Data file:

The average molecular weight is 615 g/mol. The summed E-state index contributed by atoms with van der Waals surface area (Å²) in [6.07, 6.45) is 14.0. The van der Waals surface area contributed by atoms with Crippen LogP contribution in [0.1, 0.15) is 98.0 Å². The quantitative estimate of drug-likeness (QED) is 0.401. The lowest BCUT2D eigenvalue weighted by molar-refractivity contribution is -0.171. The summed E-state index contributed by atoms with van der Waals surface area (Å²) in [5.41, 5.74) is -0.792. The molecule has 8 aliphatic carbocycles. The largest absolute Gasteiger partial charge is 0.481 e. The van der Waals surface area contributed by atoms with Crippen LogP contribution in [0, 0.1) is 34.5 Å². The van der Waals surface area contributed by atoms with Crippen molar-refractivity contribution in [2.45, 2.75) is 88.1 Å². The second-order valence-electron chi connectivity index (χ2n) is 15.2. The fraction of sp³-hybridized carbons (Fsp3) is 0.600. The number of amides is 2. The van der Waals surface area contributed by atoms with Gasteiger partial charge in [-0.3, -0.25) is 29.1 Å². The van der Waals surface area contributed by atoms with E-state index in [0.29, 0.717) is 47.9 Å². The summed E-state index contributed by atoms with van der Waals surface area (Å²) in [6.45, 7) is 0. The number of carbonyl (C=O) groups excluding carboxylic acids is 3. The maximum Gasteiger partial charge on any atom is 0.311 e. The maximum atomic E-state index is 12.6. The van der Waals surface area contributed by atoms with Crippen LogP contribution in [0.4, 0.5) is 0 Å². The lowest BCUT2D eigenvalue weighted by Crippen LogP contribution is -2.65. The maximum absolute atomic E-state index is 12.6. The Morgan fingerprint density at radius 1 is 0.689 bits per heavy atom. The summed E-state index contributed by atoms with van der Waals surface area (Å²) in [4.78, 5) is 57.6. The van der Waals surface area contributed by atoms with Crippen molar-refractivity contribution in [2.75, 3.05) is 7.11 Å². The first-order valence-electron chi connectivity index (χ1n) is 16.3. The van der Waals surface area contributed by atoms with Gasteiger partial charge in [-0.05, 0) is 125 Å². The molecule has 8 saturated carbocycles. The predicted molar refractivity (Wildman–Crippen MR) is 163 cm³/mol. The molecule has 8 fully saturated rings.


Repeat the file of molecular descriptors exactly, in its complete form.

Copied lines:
The average molecular weight is 615 g/mol. The summed E-state index contributed by atoms with van der Waals surface area (Å²) in [6.07, 6.45) is 14.0. The van der Waals surface area contributed by atoms with Crippen LogP contribution in [0.1, 0.15) is 98.0 Å². The quantitative estimate of drug-likeness (QED) is 0.401. The lowest BCUT2D eigenvalue weighted by molar-refractivity contribution is -0.171. The summed E-state index contributed by atoms with van der Waals surface area (Å²) in [5.41, 5.74) is -0.792. The molecule has 8 aliphatic carbocycles. The largest absolute Gasteiger partial charge is 0.481 e. The van der Waals surface area contributed by atoms with Crippen LogP contribution in [0, 0.1) is 34.5 Å². The van der Waals surface area contributed by atoms with Crippen molar-refractivity contribution in [2.45, 2.75) is 88.1 Å². The second-order valence-electron chi connectivity index (χ2n) is 15.2. The fraction of sp³-hybridized carbons (Fsp3) is 0.600. The number of amides is 2. The van der Waals surface area contributed by atoms with Gasteiger partial charge in [-0.3, -0.25) is 29.1 Å². The van der Waals surface area contributed by atoms with E-state index in [0.29, 0.717) is 47.9 Å². The summed E-state index contributed by atoms with van der Waals surface area (Å²) in [6.45, 7) is 0. The number of carbonyl (C=O) groups excluding carboxylic acids is 3. The maximum Gasteiger partial charge on any atom is 0.311 e. The maximum atomic E-state index is 12.6. The van der Waals surface area contributed by atoms with Crippen LogP contribution in [0.4, 0.5) is 0 Å². The lowest BCUT2D eigenvalue weighted by Crippen LogP contribution is -2.65. The maximum absolute atomic E-state index is 12.6. The Morgan fingerprint density at radius 1 is 0.689 bits per heavy atom. The summed E-state index contributed by atoms with van der Waals surface area (Å²) in [4.78, 5) is 57.6. The van der Waals surface area contributed by atoms with Crippen molar-refractivity contribution in [2.75, 3.05) is 7.11 Å². The first-order valence-electron chi connectivity index (χ1n) is 16.3. The van der Waals surface area contributed by atoms with Gasteiger partial charge in [-0.05, 0) is 125 Å². The molecule has 8 saturated carbocycles. The predicted molar refractivity (Wildman–Crippen MR) is 163 cm³/mol. The molecule has 8 fully saturated rings.